IFC Midnight picked up The Nightingale. The adventure-thriller film was produced by Causeway Films and Made Up Stories. With so much support from distributors like Transmission Films, Vertigo Releasing and, Shout! Factory, it’s no wonder the film packs a punch. Movies about colonial Australia aren’t easy to get right. This is a hard-hitting independent feature and you should find the time to watch it.
Despite the fanfare, it took me a while to get around to The Nightingale because of the particularly stressful nature of the narrative. The story is set in 1825 and begins with a massive spotlight on Clare and her husband and baby trying to make their way as Irish convicts. Almost immediately it shows itself as a revenge story of epic proportions. It doesn’t let up for some time.
With so little reprieve in opening scenes, I can say the violence perpetrated with such a flippant hand, leaves little time to catch your breath. The many rapes and killings aren’t set up in a gratuitous way but it’s very full on. The speedy build up of dire consequences made my heart race. Or maybe I was having a panic attack; who knows but it was pretty horrendous.
The antagonists are extremely distasteful. It’s easy to champion the revenge mission that is set into place. It’s also easy to relate to the desperation of those trapped inside the ‘black’ war. Who really wins between the colonisers and those that inhabited the land first will be a tale forevermore.
Movies About Colonisation
Performances are excellent and, the villains are especially cretinous. The selected casting only drives home that there is always another generation before and after to witness events as they play out. There are children, the young and the old all represented. Revenge is never a simple matter of defeating a specific orchestrator. It often continues down the line before exploding into a hatred for anyone who looks like them or acts like them to be vanquished until the end of time.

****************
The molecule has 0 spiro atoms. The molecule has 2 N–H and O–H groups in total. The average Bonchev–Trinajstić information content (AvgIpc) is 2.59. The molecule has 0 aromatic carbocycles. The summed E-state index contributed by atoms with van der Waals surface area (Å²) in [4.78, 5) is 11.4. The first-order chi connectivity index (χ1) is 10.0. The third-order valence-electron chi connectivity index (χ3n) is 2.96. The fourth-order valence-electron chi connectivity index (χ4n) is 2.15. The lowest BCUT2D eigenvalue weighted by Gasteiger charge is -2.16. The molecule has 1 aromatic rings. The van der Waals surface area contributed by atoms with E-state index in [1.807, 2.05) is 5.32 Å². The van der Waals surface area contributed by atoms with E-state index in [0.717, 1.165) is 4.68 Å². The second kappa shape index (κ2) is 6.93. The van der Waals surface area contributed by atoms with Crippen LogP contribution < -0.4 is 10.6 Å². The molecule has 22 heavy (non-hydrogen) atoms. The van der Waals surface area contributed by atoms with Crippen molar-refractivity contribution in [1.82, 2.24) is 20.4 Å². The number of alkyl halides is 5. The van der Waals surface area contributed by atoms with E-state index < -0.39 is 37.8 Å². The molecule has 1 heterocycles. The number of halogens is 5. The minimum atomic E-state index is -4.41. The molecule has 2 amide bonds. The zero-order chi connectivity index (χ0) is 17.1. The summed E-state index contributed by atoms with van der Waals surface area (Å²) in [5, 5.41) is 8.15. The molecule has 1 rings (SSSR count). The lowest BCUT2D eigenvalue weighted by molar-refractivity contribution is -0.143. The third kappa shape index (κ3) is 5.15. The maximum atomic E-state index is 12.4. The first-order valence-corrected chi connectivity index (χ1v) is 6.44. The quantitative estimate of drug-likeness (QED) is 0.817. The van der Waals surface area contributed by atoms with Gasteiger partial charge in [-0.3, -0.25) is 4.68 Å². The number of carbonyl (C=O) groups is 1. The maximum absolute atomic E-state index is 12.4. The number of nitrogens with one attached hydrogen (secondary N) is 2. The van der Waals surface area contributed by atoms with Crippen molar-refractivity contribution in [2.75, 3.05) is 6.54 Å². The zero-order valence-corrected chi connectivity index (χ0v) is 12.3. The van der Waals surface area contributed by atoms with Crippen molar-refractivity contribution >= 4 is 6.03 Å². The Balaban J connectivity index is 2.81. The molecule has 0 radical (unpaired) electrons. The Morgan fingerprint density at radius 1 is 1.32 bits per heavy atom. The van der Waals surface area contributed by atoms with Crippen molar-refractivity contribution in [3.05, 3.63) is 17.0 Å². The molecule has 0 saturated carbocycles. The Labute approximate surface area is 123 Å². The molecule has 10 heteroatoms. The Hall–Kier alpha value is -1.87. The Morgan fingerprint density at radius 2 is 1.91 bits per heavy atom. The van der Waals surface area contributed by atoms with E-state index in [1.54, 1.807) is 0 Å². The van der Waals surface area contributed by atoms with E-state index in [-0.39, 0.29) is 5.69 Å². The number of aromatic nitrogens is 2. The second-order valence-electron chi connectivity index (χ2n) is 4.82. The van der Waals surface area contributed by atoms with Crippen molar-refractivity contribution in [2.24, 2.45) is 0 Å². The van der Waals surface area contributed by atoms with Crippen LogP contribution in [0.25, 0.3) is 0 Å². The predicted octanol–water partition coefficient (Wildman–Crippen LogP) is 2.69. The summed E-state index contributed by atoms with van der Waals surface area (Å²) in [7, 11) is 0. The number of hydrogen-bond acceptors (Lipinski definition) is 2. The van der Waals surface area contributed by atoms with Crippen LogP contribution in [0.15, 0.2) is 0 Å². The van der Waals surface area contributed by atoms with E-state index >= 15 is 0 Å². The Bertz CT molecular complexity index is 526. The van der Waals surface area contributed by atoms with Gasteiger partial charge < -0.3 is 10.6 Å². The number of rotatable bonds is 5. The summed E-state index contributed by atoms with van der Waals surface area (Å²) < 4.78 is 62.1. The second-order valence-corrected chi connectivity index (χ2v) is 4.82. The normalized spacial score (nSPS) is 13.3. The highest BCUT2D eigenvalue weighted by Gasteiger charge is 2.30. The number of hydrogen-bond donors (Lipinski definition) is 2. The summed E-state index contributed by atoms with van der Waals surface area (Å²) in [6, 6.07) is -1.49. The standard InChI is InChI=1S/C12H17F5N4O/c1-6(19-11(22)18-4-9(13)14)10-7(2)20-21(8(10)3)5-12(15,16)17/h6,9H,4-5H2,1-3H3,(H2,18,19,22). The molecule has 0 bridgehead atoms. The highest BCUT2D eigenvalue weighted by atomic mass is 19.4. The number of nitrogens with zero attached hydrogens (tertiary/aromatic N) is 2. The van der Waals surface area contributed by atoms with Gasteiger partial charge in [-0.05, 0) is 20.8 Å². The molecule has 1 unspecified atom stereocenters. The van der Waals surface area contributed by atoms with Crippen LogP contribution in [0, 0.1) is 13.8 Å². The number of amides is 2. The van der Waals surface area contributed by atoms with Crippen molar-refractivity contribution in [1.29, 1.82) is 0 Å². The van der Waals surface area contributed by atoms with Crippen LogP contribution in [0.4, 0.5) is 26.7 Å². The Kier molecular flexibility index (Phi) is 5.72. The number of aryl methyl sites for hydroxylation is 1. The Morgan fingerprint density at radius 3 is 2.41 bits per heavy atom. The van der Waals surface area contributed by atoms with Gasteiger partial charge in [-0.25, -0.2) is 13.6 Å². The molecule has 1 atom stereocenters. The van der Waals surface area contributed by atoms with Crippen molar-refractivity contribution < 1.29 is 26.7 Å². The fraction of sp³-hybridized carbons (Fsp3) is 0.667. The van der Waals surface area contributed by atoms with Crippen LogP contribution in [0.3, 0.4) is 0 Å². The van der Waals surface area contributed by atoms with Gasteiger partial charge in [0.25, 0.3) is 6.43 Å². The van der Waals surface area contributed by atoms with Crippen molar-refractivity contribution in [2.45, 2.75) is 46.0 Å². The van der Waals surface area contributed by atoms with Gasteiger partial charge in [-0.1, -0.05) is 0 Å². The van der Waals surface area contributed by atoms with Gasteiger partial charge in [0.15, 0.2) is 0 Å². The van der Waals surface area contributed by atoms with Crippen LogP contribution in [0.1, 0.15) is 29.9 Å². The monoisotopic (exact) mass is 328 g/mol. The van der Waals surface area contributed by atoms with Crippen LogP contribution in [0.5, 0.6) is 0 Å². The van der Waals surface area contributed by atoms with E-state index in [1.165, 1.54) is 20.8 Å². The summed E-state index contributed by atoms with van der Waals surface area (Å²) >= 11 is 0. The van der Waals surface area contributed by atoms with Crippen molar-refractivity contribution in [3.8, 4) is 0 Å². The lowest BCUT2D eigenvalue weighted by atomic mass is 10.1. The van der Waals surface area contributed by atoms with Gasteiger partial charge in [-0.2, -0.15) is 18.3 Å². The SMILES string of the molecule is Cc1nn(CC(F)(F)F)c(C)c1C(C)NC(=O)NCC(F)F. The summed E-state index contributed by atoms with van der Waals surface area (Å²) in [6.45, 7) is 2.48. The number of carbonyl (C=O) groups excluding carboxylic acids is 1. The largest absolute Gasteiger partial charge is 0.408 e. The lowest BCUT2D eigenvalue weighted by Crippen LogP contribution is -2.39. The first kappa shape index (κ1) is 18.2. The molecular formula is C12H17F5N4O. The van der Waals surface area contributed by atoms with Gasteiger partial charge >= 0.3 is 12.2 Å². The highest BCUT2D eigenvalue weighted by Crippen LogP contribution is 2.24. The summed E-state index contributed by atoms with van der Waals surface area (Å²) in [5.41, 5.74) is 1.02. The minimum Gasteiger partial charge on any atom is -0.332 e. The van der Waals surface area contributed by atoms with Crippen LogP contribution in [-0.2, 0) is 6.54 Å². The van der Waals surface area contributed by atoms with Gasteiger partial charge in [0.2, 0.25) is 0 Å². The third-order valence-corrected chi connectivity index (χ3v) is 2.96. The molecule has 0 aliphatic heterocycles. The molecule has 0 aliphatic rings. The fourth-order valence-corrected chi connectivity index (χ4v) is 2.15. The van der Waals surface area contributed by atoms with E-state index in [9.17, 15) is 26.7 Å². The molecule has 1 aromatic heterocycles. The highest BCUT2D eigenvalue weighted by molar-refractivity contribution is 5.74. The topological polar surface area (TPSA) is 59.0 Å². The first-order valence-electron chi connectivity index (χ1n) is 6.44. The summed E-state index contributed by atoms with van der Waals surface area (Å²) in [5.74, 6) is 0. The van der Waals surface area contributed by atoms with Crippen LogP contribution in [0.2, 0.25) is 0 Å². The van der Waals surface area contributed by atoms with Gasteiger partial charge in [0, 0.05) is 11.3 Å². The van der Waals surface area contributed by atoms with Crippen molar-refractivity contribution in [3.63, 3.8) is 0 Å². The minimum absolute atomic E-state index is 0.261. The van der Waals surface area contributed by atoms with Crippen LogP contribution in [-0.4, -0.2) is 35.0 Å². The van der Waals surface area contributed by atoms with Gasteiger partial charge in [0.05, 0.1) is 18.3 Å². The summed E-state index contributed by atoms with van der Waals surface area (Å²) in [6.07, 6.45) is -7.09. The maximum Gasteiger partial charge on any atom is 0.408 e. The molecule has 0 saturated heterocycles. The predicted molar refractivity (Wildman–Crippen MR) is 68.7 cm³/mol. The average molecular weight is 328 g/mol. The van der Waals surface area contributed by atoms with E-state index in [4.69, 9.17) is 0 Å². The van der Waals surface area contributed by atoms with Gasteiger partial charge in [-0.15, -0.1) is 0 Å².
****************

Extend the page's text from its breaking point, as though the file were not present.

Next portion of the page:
Aisling Franciosi is such a powerful force on screen and is best known for her role in Game of Thrones as Lyanna Stark. In this role, it’s inward strength she manages to put forward and that makes her very convincing as Clare. Surprisingly her character alongside Baykali Ganambarr who plays Billy will leave you wondering about his previous roles. This is it, they extend to this film and he’s fabulous. Baykali’s next role will be in The Furnace due out in 2020.
Thankfully the panicked pacing does allow for some room to breathe. Eventually. It slows momentarily between the total annihilation of the heart and souls of the characters in front of you. Recovery begins within the forming relationships of allies. An understanding between those that fight for a common cause becomes a sanctuary inside this duo as you wait for the finale.
The differences in traditions and culture are shown as a thing of beauty even when misinterpreted or misunderstood. Both Clare and her guide Billy become more and more the same as the film wears on. Despite their color, nationality, and background they are easily recognized as similar spirits. Both simply trying to correct past wrongs in a sea of injustice.
Violence Begets Violence
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Short Film from indie filmmaker Carl Sundstrom: Finally Alone. Short films with horror laden edges that only run for 1.2 minutes.
The film’s writer and the director, Jennifer Kent, marks The Nightingale as a follow up to the successful The Babadook (2014.) For this film, she wanted to instill the ethos of empathy. Those caught up in the epicenter of violence which they simply can’t escape.
But as the saying goes, “violence begets violence” and the visage here manages to create that mentality ten-fold. It’s still difficult to recognize the rightful place for hatred like this to cease. Can the simple act of not responding, in the same way, end the turmoil?
I give The Nightingale
4 songs instead of killing out of 5
Finally, you need to rent or buy The Nightingale and judge for yourself.
Starring: Aisling Franciosi, Sam Claflin, Baykali Ganambarr, Damon Herriman, Harry Greenwood, Ewen Leslie, Charlie Shotwell, Michael Sheasby, Charlie Jampijinpa Brown and, Magnolia Maymuru.
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